4.] Ye adulteresses (the occurrence of the fem. only is rightly explained by Theile: “A fœm. nec vero a masc. facta denominatio suppeditari poterat ipsa imagine. Ea quum Deum sistat maritum, homines fœminam, non minus recte singuli homines scorta dicentur, quam totum genus atque universa aliqua gens scortum.” Nor is De Wette’s protest needed that only das Volk im Ganzen, only the entire people, is thus called: nor Huther’s consequent modification of Theile, that St. James is addressing Churches here. For God is the Lord and husband of every soul that is His, as much as of every church; and the indignant μοιχαλίδες of the Apostle is just as applicable to every one who forsakes his or her God, as to an apostate church. This is one of those cases where the testimony of our ancient MSS. is so valuable, in restoring to us the nervous and pregnant rebuke of the original), know ye not that the friendship of the world ( ὁ κόσμος here, precisely as in ch. James 1:27, men, and men’s interests and ambitions and employments, in so far as they are without God. So that we must not understand merely worldly goods, as Schneckenburger, Theile, al., nor merely worldly desires (Didymus, Laurentius), nor both of these together (De Wette), to neither of which will φιλία properly fit) is enmity (‘the state of being an enemy:’ not ἐχθρά, “inimica,” as vulg., which destroys the parallelism and force) of God (the man who is taken out of the world by Christ, cannot again become a friend and companion of worldly men and their schemes for self, without passing into enmity with God, of whose family he was a reconciled member. God and the world stand opposed to one another: so that a man cannot join the one without deserting the other. This is further stated in what follows)? whoever therefore (particular consequence on the general axiom just stated, carried however further, into all approach to, and not merely the completion of, the outward state) shall be minded (no stress on βουληθῇ: it is a mere statement of fact as to the man who becomes a friend of the world, and therefore, in so doing, sets his mind and thought and wish that way. So that we need not say with Laurentius, “Non is tantum est inimicus Dei, qui est ipso opere amicus mundi, sed etiam ille qui cum non possit, vult tamen.” But he is so far right, that the Apostle certainly means to say, He that would be a friend of the world, must make up his mind to be God’s enemy) to be a friend of the world, is (thereby, by the proceeding in the direction indicated by that βουλή) constituted (as above, ref.; not merely “is,” or ‘becomes:’ ‘becomes ipso facto,’ ‘then and there,’ is rather the meaning of καθίσταται) an enemy of God.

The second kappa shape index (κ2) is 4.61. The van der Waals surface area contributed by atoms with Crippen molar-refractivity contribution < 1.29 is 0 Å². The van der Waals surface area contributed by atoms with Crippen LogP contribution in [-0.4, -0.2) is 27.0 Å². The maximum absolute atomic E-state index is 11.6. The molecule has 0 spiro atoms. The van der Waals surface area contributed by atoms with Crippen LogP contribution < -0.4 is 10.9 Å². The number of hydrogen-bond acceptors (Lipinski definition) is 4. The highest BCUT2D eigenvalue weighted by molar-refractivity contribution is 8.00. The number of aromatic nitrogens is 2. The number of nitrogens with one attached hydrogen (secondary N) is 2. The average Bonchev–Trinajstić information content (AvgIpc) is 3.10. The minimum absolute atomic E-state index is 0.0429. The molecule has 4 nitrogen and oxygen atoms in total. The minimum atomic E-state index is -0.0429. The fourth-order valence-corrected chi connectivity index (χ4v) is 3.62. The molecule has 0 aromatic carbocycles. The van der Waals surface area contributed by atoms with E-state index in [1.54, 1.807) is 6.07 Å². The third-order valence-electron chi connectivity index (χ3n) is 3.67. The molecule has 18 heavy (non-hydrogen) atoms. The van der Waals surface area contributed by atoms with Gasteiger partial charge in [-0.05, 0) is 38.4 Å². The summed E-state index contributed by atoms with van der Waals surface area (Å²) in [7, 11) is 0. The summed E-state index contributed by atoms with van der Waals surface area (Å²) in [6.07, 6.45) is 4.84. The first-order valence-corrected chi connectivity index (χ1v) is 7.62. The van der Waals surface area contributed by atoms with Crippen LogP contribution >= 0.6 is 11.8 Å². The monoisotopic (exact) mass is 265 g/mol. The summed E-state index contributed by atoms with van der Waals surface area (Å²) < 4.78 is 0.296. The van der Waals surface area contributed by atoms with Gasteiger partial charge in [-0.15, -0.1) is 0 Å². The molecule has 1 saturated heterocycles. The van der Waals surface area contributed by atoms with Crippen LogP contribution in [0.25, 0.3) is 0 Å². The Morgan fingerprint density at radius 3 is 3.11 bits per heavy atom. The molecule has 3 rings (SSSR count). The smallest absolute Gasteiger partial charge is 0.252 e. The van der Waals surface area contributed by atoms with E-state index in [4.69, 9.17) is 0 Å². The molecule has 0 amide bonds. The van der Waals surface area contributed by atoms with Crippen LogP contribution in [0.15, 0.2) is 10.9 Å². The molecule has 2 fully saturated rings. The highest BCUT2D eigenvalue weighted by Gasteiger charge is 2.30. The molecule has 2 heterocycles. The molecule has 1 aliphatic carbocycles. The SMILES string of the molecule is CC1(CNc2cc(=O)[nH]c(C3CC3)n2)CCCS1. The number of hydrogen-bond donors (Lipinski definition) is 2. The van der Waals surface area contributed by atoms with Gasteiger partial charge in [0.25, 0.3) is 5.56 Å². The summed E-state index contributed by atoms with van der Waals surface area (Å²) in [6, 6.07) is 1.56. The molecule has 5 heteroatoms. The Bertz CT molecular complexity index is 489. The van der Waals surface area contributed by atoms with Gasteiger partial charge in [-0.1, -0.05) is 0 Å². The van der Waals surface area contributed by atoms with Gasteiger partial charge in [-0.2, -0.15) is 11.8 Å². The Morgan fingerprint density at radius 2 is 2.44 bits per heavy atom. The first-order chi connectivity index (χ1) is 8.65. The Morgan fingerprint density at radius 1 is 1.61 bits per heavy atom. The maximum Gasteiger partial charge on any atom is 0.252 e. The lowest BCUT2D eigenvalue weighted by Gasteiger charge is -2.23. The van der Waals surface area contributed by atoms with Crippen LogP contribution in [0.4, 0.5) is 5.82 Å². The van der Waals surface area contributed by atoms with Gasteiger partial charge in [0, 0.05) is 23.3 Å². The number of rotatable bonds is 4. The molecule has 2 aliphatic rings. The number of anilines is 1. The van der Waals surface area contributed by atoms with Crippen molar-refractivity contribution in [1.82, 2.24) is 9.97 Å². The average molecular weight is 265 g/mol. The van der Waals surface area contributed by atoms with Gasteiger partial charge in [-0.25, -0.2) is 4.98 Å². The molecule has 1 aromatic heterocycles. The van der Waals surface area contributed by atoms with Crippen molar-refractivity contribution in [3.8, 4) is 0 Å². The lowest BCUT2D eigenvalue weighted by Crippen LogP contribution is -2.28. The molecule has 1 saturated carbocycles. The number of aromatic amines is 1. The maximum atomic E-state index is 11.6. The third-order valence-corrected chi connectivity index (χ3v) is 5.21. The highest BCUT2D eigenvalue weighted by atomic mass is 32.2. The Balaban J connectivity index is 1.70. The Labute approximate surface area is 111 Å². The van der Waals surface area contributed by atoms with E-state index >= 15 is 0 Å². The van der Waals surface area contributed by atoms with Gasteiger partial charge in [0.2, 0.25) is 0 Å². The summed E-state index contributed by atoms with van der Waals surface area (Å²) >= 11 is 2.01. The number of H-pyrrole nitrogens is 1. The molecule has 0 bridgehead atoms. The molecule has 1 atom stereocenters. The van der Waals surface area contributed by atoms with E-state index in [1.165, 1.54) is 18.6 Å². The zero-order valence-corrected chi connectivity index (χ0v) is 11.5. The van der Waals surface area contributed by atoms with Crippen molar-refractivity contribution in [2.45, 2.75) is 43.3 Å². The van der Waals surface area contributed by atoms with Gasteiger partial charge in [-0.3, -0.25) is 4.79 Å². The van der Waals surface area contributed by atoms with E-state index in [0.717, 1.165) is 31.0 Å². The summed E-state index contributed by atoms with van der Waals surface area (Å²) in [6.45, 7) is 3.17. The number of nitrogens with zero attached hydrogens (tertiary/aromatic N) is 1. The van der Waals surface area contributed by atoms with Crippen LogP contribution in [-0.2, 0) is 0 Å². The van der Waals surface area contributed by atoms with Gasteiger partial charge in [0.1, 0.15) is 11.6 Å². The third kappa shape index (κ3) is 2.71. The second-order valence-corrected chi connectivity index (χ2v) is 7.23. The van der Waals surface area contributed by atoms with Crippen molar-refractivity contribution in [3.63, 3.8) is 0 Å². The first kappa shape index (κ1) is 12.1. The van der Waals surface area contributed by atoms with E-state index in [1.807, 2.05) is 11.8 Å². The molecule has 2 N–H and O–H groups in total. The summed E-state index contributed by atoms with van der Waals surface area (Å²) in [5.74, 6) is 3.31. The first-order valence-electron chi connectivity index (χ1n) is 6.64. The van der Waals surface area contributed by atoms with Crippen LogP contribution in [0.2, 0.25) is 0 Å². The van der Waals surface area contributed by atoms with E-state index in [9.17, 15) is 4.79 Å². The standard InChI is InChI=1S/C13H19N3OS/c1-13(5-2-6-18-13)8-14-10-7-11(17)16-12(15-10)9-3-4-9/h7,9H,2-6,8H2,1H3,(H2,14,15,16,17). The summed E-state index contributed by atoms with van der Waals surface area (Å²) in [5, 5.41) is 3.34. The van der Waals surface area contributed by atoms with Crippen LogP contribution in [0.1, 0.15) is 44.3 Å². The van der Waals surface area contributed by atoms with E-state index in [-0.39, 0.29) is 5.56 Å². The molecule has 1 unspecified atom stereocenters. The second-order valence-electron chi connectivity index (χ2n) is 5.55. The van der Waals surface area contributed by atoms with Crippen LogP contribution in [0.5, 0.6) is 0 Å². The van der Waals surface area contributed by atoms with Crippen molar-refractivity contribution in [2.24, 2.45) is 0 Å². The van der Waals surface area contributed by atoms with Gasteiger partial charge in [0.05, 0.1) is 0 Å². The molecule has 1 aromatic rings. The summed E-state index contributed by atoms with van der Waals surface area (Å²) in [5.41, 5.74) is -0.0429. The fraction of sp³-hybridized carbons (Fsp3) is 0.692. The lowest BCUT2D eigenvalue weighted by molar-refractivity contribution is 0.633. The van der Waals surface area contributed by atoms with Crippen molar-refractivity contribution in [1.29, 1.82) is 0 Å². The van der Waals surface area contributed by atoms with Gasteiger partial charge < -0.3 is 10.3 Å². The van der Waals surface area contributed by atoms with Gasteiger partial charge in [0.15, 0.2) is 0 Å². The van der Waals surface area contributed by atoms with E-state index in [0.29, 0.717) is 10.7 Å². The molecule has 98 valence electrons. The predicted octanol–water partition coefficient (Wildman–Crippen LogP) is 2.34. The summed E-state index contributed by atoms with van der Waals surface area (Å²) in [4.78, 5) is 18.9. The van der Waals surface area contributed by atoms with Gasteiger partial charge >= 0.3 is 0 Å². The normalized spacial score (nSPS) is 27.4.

Verse 5